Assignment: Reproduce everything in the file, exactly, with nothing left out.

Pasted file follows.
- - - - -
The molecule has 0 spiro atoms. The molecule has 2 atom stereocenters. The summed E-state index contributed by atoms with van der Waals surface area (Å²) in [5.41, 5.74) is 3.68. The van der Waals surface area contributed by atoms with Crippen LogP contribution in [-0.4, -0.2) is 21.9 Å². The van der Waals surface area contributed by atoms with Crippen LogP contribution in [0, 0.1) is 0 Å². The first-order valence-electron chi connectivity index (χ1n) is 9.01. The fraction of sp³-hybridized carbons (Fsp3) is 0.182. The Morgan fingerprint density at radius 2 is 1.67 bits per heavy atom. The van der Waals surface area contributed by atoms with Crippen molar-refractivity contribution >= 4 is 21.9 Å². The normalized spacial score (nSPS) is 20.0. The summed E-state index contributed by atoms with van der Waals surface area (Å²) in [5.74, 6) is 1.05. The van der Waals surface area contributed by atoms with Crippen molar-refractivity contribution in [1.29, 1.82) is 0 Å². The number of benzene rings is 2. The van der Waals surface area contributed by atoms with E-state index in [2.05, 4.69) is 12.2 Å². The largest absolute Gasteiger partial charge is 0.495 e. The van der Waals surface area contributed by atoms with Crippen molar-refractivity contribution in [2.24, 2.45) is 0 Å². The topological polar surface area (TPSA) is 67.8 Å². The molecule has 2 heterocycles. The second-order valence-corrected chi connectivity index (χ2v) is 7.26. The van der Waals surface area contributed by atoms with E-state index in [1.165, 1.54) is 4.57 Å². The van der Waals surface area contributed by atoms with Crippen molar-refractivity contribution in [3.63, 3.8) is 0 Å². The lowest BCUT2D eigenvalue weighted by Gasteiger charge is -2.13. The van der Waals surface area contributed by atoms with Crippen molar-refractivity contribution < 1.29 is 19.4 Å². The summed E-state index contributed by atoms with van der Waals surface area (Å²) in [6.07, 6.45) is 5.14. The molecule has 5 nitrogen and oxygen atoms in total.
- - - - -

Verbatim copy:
The molecule has 0 spiro atoms. The molecule has 2 atom stereocenters. The summed E-state index contributed by atoms with van der Waals surface area (Å²) in [5.41, 5.74) is 3.68. The van der Waals surface area contributed by atoms with Crippen LogP contribution in [-0.4, -0.2) is 21.9 Å². The van der Waals surface area contributed by atoms with Crippen LogP contribution in [0, 0.1) is 0 Å². The first-order valence-electron chi connectivity index (χ1n) is 9.01. The fraction of sp³-hybridized carbons (Fsp3) is 0.182. The Morgan fingerprint density at radius 2 is 1.67 bits per heavy atom. The van der Waals surface area contributed by atoms with Crippen molar-refractivity contribution >= 4 is 21.9 Å². The normalized spacial score (nSPS) is 20.0. The summed E-state index contributed by atoms with van der Waals surface area (Å²) in [5.74, 6) is 1.05. The van der Waals surface area contributed by atoms with Crippen molar-refractivity contribution in [1.29, 1.82) is 0 Å². The number of benzene rings is 2. The van der Waals surface area contributed by atoms with E-state index in [2.05, 4.69) is 12.2 Å². The largest absolute Gasteiger partial charge is 0.495 e. The van der Waals surface area contributed by atoms with Crippen molar-refractivity contribution in [2.24, 2.45) is 0 Å². The topological polar surface area (TPSA) is 67.8 Å². The molecule has 2 heterocycles. The second-order valence-corrected chi connectivity index (χ2v) is 7.26. The van der Waals surface area contributed by atoms with E-state index in [1.165, 1.54) is 4.57 Å². The van der Waals surface area contributed by atoms with Crippen molar-refractivity contribution in [3.63, 3.8) is 0 Å². The lowest BCUT2D eigenvalue weighted by Gasteiger charge is -2.13. The van der Waals surface area contributed by atoms with Crippen molar-refractivity contribution < 1.29 is 19.4 Å². The summed E-state index contributed by atoms with van der Waals surface area (Å²) in [6.07, 6.45) is 5.14. The molecule has 5 nitrogen and oxygen atoms in total.